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Climate Driven Changes in Timing, Composition and Magnitude of the Baltic Sea Phytoplankton Spring Bloom
Stockholm University, Faculty of Science, Department of Ecology, Environment and Plant Sciences.
Stockholm University, Faculty of Science, Department of Ecology, Environment and Plant Sciences.
Stockholm University, Faculty of Science, Department of Ecology, Environment and Plant Sciences.
Stockholm University, Faculty of Science, Department of Ecology, Environment and Plant Sciences. Stockholm University, Faculty of Science, Stockholm Resilience Centre.ORCID iD: 0000-0002-5206-9355
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Number of Authors: 52019 (English)In: Frontiers in Marine Science, E-ISSN 2296-7745, Vol. 6, article id 482Article in journal (Refereed) Published
Abstract [en]

Spring phytoplankton blooms contribute a substantial part to annual production, support pelagic and benthic secondary production and influence biogeochemical cycles in many temperate aquatic systems. Understanding environmental effects on spring bloom dynamics is important for predicting future climate responses and for managing aquatic systems. We analyzed long-term phytoplankton data from one coastal and one offshore station in the Baltic Sea to uncover trends in timing, composition and size of the spring bloom and its correlations to environmental variables. There was a general trend of earlier phytoplankton blooms by 1-2 weeks over the last 20 years, associated with more sunshine and less windy conditions. High water temperatures were associated with earlier blooms of diatoms and dinoflagellates that dominate the spring bloom, and decreased diatom bloom magnitude. Overall bloom timing, however, was buffered by a temperature and ice related shift in composition from early blooming diatoms to later blooming dinoflagellates and the autotrophic ciliate Mesodinium rubrum. Such counteracting responses to climate change highlight the importance of both general and taxon-specific investigations. We hypothesize that the predicted earlier blooms of diatoms and dinoflagellates as a response to the expected temperature increase in the Baltic Sea might also be counteracted by more clouds and stronger winds. A shift from early blooming and fast sedimenting diatoms to later blooming groups of dinoflagellates and M. rubrum at higher temperatures during the spring period is expected to increase energy transfers to pelagic secondary production and decrease spring bloom inputs to the benthic system, resulting in lower benthic production and reduced oxygen consumption.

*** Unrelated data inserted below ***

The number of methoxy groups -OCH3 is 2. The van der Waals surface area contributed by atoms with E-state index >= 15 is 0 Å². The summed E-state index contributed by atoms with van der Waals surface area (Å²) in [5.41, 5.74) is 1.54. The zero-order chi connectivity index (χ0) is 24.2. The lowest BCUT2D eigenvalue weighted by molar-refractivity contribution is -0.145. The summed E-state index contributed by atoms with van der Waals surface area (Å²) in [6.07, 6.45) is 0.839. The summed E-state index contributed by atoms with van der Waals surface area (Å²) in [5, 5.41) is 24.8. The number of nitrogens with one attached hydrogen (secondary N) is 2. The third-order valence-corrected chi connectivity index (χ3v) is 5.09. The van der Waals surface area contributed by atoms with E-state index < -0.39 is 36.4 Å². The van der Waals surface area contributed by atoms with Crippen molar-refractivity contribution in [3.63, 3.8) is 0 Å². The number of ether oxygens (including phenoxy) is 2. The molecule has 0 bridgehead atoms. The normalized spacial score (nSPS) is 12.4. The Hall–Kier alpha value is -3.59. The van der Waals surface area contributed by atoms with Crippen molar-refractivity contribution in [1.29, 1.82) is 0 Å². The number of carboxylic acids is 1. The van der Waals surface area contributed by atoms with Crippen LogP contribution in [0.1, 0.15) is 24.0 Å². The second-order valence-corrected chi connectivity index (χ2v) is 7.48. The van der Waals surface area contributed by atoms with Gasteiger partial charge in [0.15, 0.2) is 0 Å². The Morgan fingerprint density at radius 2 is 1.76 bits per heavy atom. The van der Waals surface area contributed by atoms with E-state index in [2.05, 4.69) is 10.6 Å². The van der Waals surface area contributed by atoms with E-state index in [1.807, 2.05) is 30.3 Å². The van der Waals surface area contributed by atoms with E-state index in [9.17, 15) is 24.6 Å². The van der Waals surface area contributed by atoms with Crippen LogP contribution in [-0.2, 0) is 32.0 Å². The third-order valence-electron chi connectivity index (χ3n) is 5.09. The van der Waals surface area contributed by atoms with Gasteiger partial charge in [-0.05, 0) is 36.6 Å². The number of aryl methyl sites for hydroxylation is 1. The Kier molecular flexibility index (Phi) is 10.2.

Place, publisher, year, edition, pages
2019. Vol. 6, article id 482
Keywords [en]
phytoplankton spring bloom, Baltic Sea, phenology, species composition, climate change, diatom, dinoflagellate, Mesodinium rubrum
National Category
Earth and Related Environmental Sciences Biological Sciences
Identifiers
URN: urn:nbn:se:su:diva-171957DOI: 10.3389/fmars.2019.00482ISI: 000478733300001OAI: oai:DiVA.org:su-171957DiVA, id: diva2:1348575
Available from: 2019-09-04 Created: 2019-09-04 Last updated: 2019-12-12Bibliographically approved

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Hjerne, OlleHajdu, SusannaLarsson, UlfDowning, Andrea S.Winder, Monika
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